Thursday saw a short drive to Ricardo's Midlands Technology Centre to hear the output of the work we commissioned to understand the strength of the supply chain in automotive – as it will be in the future. It is a solid piece of work but we asked for some clarity about jargon and implications before it is published fully, and then argued with the ex-BERR guy who wanted it not published but kept as a document to inform policy (or something like that).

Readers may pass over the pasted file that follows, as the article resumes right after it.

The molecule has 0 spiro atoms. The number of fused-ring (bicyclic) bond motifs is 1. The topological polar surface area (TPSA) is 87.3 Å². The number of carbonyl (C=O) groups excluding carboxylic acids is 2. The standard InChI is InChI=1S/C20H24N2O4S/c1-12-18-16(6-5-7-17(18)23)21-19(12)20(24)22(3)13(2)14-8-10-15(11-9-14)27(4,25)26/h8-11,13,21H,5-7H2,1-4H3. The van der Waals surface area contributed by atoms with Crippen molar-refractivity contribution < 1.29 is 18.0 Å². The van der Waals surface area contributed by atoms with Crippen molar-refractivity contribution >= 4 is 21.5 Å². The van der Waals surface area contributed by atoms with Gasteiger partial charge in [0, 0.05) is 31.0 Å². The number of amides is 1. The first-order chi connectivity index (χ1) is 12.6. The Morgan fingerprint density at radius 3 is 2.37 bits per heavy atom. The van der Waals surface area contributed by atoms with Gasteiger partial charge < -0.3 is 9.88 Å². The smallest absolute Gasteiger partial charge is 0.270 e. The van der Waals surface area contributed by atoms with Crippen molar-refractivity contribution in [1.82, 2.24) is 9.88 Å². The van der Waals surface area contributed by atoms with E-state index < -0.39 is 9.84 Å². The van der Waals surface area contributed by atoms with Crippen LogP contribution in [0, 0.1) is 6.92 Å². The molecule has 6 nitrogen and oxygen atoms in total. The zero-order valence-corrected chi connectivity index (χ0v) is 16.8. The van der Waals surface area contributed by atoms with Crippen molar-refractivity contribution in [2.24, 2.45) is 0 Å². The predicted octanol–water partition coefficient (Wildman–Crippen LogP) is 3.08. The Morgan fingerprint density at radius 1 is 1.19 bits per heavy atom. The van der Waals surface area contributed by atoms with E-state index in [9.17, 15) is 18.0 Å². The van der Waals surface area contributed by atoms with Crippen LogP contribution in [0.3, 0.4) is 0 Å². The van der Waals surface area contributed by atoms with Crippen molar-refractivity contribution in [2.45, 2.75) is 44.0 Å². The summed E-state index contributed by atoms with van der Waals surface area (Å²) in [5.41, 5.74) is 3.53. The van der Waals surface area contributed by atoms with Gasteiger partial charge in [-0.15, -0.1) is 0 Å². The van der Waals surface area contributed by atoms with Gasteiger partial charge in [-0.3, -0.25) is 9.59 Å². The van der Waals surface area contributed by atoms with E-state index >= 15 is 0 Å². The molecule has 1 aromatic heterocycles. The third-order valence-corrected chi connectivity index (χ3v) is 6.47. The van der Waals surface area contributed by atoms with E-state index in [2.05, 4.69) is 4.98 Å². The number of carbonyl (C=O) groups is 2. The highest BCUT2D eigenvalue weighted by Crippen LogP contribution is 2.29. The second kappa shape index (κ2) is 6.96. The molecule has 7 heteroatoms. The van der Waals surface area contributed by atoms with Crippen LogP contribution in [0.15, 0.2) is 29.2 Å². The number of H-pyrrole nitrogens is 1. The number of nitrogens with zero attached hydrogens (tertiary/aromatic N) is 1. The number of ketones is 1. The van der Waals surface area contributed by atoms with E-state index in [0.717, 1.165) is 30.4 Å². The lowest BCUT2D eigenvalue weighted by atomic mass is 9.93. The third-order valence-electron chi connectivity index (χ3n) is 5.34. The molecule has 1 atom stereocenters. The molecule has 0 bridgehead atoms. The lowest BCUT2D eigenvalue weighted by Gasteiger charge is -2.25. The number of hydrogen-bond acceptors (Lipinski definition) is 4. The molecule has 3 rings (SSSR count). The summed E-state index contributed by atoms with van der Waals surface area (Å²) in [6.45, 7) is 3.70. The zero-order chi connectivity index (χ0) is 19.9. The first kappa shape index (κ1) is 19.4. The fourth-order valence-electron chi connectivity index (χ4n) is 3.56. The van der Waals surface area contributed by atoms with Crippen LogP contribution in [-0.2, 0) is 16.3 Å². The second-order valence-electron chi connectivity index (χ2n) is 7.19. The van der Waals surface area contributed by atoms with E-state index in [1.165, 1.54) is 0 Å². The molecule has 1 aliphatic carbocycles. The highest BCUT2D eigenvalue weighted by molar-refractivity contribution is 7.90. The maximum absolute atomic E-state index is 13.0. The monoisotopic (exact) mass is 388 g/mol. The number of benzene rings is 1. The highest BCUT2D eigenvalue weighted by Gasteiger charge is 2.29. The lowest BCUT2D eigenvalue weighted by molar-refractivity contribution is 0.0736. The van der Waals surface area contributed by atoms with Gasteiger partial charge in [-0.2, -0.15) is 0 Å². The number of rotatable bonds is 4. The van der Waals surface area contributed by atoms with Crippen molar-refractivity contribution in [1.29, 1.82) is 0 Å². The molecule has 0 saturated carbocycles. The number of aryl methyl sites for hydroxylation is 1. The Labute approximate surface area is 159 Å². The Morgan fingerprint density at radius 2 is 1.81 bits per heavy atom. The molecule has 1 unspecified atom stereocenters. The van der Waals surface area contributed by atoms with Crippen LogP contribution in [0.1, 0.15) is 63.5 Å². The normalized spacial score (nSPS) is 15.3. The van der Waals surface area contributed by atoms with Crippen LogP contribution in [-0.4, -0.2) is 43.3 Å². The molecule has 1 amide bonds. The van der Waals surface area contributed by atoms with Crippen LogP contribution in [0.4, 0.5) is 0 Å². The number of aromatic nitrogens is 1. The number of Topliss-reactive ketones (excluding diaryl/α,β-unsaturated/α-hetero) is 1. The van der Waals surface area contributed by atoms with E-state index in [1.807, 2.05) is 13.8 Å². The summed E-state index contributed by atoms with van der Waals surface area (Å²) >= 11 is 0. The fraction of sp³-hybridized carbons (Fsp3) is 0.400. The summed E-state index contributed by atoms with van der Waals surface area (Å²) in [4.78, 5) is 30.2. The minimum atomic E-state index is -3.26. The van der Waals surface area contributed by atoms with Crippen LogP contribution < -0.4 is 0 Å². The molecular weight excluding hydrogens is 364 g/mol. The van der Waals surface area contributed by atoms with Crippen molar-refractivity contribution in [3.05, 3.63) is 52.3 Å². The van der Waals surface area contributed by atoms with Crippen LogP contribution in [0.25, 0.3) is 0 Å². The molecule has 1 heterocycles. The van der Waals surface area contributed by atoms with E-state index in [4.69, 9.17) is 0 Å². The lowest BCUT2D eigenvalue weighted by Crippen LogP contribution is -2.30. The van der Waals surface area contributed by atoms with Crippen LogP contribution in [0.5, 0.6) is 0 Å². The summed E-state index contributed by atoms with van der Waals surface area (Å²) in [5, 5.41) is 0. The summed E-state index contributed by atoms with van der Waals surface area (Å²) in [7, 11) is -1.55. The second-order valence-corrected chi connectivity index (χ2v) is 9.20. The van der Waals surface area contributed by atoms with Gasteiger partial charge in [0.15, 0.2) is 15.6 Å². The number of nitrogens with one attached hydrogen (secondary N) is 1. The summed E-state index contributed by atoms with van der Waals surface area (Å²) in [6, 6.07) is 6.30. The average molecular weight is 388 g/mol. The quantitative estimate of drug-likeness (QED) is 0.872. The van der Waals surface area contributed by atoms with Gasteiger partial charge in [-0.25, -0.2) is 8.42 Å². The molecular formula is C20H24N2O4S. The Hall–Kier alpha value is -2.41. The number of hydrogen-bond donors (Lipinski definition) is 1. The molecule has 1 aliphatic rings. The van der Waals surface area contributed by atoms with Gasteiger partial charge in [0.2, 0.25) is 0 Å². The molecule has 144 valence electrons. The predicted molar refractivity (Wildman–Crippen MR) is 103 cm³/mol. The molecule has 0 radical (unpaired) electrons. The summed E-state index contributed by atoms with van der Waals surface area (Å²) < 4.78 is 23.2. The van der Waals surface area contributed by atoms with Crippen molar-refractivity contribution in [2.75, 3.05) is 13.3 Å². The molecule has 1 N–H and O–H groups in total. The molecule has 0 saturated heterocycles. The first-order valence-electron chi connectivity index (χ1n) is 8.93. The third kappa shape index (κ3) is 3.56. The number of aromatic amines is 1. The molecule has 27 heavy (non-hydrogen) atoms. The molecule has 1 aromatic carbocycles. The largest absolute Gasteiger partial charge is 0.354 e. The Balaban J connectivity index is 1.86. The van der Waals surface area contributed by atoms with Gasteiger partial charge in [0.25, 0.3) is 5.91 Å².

Friday was another London day with a bewildering range of “stuff”. First up, our new HVM guy had won the prize for courageous networking by finding a slot in my diary in his first 2 weeks. Then it was a cast of thousands telling me about the need to support the development of the wheat germplasm. Although this meeting had been started by Celia from the BBSRC, it has acquired a life of its own and I had 2 people from the National Institute of Agricultural Botany, 2 from the John Innes Centre, 1 from the Genome Analysis Centre, 1 from the British Society of Plant Breeders and 2 from the BBSRC all trying to educate me on what a germplasm is (it’s the palette of characteristics you can breed into a species such as wheat) and why we need a broad base done to be able to breed wheat that will be able to resist the effects of climate change. I think it is premature to consider giving them money directly, but it sounds like it might be a useful part of the Agri-Food Innovation Platform. That led on to one of my (now) regular meetings with Liam O’Toole of OSCHR. I got more insight into what happened during Borys’s miracle conversion to the cult of the TSB, swapped views of how stratified medicine might be developing and shared stories of frustrated punters and their relationship with the OLS. Then it was back for an assessment meeting for the AIM C4 proposal to build 12 new homes using currently available technologies to achieve 2013 standards with just the fabric of the building. Ray had helped Heidi and Richard build a parallel process for dealing with pseudo-large projects that are aligned with our goals but come in out of competition sequence. What we learned is that they hadn’t thought deeply about the business logic, that BRE are probably not the best project managers but that Stewart Milne and Crest Nicholson have people in senior positions that “get it”. The day ended with another “catch-up” meeting, this time a telecon with Declan of the MRC, as we move towards announcement about our intentions in Regenerative Medicine, we need to make sure the RCs are happy to contribute to the “challenge” part of our package.